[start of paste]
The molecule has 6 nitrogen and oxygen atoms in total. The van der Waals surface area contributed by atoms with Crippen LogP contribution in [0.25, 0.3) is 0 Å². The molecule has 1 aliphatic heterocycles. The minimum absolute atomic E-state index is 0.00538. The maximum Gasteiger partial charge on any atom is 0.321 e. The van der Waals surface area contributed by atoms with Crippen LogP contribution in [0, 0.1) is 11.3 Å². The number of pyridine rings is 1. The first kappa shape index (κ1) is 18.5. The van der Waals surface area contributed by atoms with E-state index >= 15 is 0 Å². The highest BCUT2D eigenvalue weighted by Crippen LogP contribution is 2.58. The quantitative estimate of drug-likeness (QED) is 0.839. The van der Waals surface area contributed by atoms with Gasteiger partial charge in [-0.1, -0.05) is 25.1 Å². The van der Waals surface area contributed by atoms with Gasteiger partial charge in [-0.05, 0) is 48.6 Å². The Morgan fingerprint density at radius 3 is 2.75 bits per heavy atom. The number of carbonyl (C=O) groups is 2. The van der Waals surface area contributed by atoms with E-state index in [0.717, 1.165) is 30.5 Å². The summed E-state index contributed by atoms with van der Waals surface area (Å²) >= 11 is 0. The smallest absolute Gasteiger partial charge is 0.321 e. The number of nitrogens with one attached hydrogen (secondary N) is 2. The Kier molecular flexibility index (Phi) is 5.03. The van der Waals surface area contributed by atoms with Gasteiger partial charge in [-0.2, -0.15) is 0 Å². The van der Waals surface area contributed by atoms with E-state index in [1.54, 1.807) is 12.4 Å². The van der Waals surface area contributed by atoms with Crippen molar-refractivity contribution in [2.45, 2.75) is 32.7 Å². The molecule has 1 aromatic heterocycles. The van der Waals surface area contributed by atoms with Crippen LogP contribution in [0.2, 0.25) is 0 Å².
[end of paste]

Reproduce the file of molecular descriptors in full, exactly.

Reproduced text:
The molecule has 6 nitrogen and oxygen atoms in total. The van der Waals surface area contributed by atoms with Crippen LogP contribution in [0.25, 0.3) is 0 Å². The molecule has 1 aliphatic heterocycles. The minimum absolute atomic E-state index is 0.00538. The maximum Gasteiger partial charge on any atom is 0.321 e. The van der Waals surface area contributed by atoms with Crippen LogP contribution in [0, 0.1) is 11.3 Å². The number of pyridine rings is 1. The first kappa shape index (κ1) is 18.5. The van der Waals surface area contributed by atoms with E-state index >= 15 is 0 Å². The highest BCUT2D eigenvalue weighted by Crippen LogP contribution is 2.58. The quantitative estimate of drug-likeness (QED) is 0.839. The van der Waals surface area contributed by atoms with Gasteiger partial charge in [-0.1, -0.05) is 25.1 Å². The van der Waals surface area contributed by atoms with Gasteiger partial charge in [-0.05, 0) is 48.6 Å². The Morgan fingerprint density at radius 3 is 2.75 bits per heavy atom. The number of carbonyl (C=O) groups is 2. The van der Waals surface area contributed by atoms with E-state index in [0.717, 1.165) is 30.5 Å². The summed E-state index contributed by atoms with van der Waals surface area (Å²) >= 11 is 0. The smallest absolute Gasteiger partial charge is 0.321 e. The number of nitrogens with one attached hydrogen (secondary N) is 2. The Kier molecular flexibility index (Phi) is 5.03. The van der Waals surface area contributed by atoms with Gasteiger partial charge in [-0.2, -0.15) is 0 Å². The van der Waals surface area contributed by atoms with E-state index in [1.54, 1.807) is 12.4 Å². The van der Waals surface area contributed by atoms with Crippen molar-refractivity contribution in [2.45, 2.75) is 32.7 Å². The molecule has 1 aromatic heterocycles. The van der Waals surface area contributed by atoms with Crippen LogP contribution in [0.2, 0.25) is 0 Å².